During that same visit Inspector Parker advised that in grades 3 & 4 when "marking composition it is well to set a higher standard. A composition marred by many errors in simple matters that the child should know cannot be wholly redeemed by thought content, however full it may be." Inspector Rowell in 1935 saw speech was a weakness throughout the school and advised teachers to give it more attention "The commonest faults are the ‘a’ sound as in day, make, the ‘i’ sound as in like and the ‘o’ as in snow and cow. Short lessons of 5 minutes should be given daily on these sounds to take a special effort this year to improve speech." [19] Sixty seven years before Rowell’s visit to Parkdale, Inspector Henry Sasse was writing in his report to the Minister of Instruction that "more attention is also required in correcting provincialisms. In one school, where the master exhibited no deficiency in the aspirate, none of the pupils of the senior classes could aspirate words beginning with the letter h. After unsuccessfully giving the children several words to pronounce, I requested them to say "my hat" after me; they all, one after the other, said "my yat;" and on my inquiring what a "yat" was, one of the boys said " a small steamer, sir". [20]

Inspectors’ reports rarely refer to the economic and social conditions of the day as their focus was the organisation of and instruction in. schools. For most reports the economic depression of the 1930s passed without comment. Australia declared war on Germany along with Great Britain in September 1939 but comments related to the Second World War only began to appear in 1942 when the threat of a Japanese invasion became more imminent. Trenches were dug in school yards and elementary first aid was taught to senior students. Inspector Bacon observed after his visit to Parkdale school in May 1942 that "ARP trenches have been formed. The work of timbering sides, bottom etc is now being carried out." He went on to record that approximately £8 weekly was being added to the school total (£383) for War Savings Certificates.[21] By the time of his visit in 1944, when the school had an enrolment of 279 students, the sum contributed had risen to £1400.

By the time of the arrival of Inspector Morrison at Parkdale in 1959 and the red ink episode, the school had grown to an enrolment of 823 students. The dramatic growth was in the 1950s when building activity in the area was at its strongest. The baby boom had hit the Parkdale school. In 1949 the Inspector’s report recorded an enrolment of 287. By 1955 the records show an enrolment of 684 and five years later it was 860. In 2000 the enrolment was 242 but the physical and educational environment was a much richer one than existed when the school was founded in 1924. Enrolments had peaked in 1961 and declined with the opening of Parktone Primary School in McSwain Street the following year along with the gradual ageing of the population. [22]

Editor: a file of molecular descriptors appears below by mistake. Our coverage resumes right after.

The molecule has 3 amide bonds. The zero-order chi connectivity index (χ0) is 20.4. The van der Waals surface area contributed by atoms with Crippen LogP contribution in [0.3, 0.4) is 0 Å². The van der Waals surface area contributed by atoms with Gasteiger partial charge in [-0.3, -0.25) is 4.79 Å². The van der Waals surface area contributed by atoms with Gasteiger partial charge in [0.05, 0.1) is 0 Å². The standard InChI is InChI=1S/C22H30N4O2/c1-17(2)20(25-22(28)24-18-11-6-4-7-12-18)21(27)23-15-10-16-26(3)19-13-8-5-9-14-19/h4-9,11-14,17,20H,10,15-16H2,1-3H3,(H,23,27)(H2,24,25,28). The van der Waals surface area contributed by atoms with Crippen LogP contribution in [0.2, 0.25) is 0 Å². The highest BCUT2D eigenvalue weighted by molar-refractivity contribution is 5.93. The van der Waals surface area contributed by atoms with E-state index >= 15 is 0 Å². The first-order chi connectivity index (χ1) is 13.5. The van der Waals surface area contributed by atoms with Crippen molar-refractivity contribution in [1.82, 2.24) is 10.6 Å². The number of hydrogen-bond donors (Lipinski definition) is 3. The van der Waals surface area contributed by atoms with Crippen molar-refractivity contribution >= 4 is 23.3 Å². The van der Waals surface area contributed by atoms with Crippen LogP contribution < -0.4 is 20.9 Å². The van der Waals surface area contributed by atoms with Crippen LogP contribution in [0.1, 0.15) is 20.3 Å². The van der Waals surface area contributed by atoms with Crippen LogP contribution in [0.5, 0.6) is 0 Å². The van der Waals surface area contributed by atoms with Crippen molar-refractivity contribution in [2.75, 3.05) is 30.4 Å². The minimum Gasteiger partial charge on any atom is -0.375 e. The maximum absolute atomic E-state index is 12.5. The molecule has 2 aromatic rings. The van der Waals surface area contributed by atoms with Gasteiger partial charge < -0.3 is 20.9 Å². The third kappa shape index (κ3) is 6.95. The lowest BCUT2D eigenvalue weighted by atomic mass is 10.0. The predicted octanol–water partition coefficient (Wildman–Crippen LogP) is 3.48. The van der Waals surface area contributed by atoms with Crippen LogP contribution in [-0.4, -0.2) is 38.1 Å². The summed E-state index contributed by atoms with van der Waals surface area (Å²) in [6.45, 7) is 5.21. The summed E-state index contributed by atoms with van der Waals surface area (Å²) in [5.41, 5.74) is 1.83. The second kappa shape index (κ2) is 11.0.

Falling enrolments has been a characteristic of many primary schools in the Kingston municipality and as a consequence some have closed. Heatherton founded in 1870 closed in 2000, and the closure of Braeside and Cheltenham North had preceded it. Like these schools, " positions have also gone. No longer does a person representing the senior administration of the Education Department visit schools to assess teachers, comment on the operation of the school, provide curriculum advise or record their observations and conclusions in a register. Alternative arrangements for school and teacher review now apply.


  1. Inspector’s Register Book - Parkdale School No4171.
  2. Blake, L. J., (Ed), Vision and Realisation 1973 Volume 1 page 300.
  3. "…though anxious to have their children educated, local people had difficulty in paying the fees which varied from 6d to 1/- per week. To the occupants of the 20 houses in the township, struggling to establish themselves as woodcutters, fishermen, gardeners or labourers… the fee was a heavy burden." Sandwell E. S., Mordialloc Primary School: The First Hundred Years. page 4.
  4. Fifth Report of the Board of Education 1866, page 66.
  5. Hibbins, G.M., Fahey, C., & Askew, M.R., Local History: A Handbook for Enthusiasts, page 69.
  6. Robinson, C., Additions and Subtractions: Mentone State Primary School No 2950, 1969, page 12.
  7. Education Department Correspondence, February 25, 1873.
  8. Ibid.
  9. Inspector’s Register Book , Kingston School No 938.
  10. Report of the Minister of Public Instruction for the Year 1880-81 page 195.
  11. Report of the Minister of Public Instruction for the Year 1884 page 132 The salary paid to teachers was influenced by the number of students attending the school.
  12. Report of the Minister of Public Instruction for the Year 1881 page 201.
  13. The ‘drill bonus’ was an additional payment made to the teacher on the basis of the standard of military drill achieved by students. In 1885,1886 & 1887 Mr Hotton received a 90% bonus.
  14. Inspectors Register Book, Parkdale 1933.
  15. Inspectors Register Book, Heatherton, 1886.
  16. Ibid, 1887.
  17. Inspectors Register Book, Parkdale 1924.
  18. Ibid, 1933.
  19. Ibid,, 1935.
  20. Board of Education - Minister’s Report 1868.
  21. Inspectors Register Book, Parkdale 1942.
  22. Ibid, 1961.
27 June 2018
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City of Kingston acknowledges the Kulin Nation as the custodians of the land on which the municipality is a part and pays respect to their Elders, past and present. Council is a member of the Inter Council Aboriginal Consultative Committee (ICACC).